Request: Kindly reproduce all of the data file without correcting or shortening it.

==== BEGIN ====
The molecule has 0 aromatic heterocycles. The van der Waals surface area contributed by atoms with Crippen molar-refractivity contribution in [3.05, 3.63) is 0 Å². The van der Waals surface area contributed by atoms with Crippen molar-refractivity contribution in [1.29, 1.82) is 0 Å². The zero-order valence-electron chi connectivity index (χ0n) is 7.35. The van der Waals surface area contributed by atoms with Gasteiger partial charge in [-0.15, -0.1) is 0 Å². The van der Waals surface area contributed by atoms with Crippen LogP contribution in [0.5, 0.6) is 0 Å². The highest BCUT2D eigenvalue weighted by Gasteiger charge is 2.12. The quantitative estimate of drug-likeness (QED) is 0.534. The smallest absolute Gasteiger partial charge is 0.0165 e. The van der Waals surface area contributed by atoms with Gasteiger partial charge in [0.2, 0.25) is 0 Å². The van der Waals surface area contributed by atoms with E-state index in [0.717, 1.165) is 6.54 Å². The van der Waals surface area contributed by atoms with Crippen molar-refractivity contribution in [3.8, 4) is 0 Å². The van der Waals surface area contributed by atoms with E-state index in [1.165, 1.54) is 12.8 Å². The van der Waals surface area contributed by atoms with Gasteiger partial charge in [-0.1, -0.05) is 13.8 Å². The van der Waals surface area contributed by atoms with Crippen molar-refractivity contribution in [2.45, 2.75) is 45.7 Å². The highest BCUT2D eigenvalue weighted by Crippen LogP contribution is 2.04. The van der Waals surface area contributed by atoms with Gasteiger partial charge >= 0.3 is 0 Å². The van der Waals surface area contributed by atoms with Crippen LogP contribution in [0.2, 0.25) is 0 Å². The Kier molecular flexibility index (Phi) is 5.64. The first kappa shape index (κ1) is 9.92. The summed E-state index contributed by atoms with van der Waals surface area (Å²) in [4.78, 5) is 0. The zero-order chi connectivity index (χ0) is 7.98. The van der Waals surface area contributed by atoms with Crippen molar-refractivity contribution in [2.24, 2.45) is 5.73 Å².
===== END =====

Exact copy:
The molecule has 0 aromatic heterocycles. The van der Waals surface area contributed by atoms with Crippen molar-refractivity contribution in [3.05, 3.63) is 0 Å². The van der Waals surface area contributed by atoms with Crippen molar-refractivity contribution in [1.29, 1.82) is 0 Å². The zero-order valence-electron chi connectivity index (χ0n) is 7.35. The van der Waals surface area contributed by atoms with Gasteiger partial charge in [-0.15, -0.1) is 0 Å². The van der Waals surface area contributed by atoms with Crippen LogP contribution in [0.5, 0.6) is 0 Å². The highest BCUT2D eigenvalue weighted by Gasteiger charge is 2.12. The quantitative estimate of drug-likeness (QED) is 0.534. The smallest absolute Gasteiger partial charge is 0.0165 e. The van der Waals surface area contributed by atoms with Gasteiger partial charge in [0.2, 0.25) is 0 Å². The van der Waals surface area contributed by atoms with E-state index in [0.717, 1.165) is 6.54 Å². The van der Waals surface area contributed by atoms with Crippen molar-refractivity contribution in [3.8, 4) is 0 Å². The van der Waals surface area contributed by atoms with E-state index in [1.165, 1.54) is 12.8 Å². The van der Waals surface area contributed by atoms with Gasteiger partial charge in [-0.1, -0.05) is 13.8 Å². The van der Waals surface area contributed by atoms with Crippen molar-refractivity contribution in [2.45, 2.75) is 45.7 Å². The highest BCUT2D eigenvalue weighted by Crippen LogP contribution is 2.04. The van der Waals surface area contributed by atoms with Gasteiger partial charge >= 0.3 is 0 Å². The van der Waals surface area contributed by atoms with Crippen LogP contribution in [0.2, 0.25) is 0 Å². The Kier molecular flexibility index (Phi) is 5.64. The first kappa shape index (κ1) is 9.92. The summed E-state index contributed by atoms with van der Waals surface area (Å²) in [4.78, 5) is 0. The zero-order chi connectivity index (χ0) is 7.98. The van der Waals surface area contributed by atoms with Crippen molar-refractivity contribution in [2.24, 2.45) is 5.73 Å².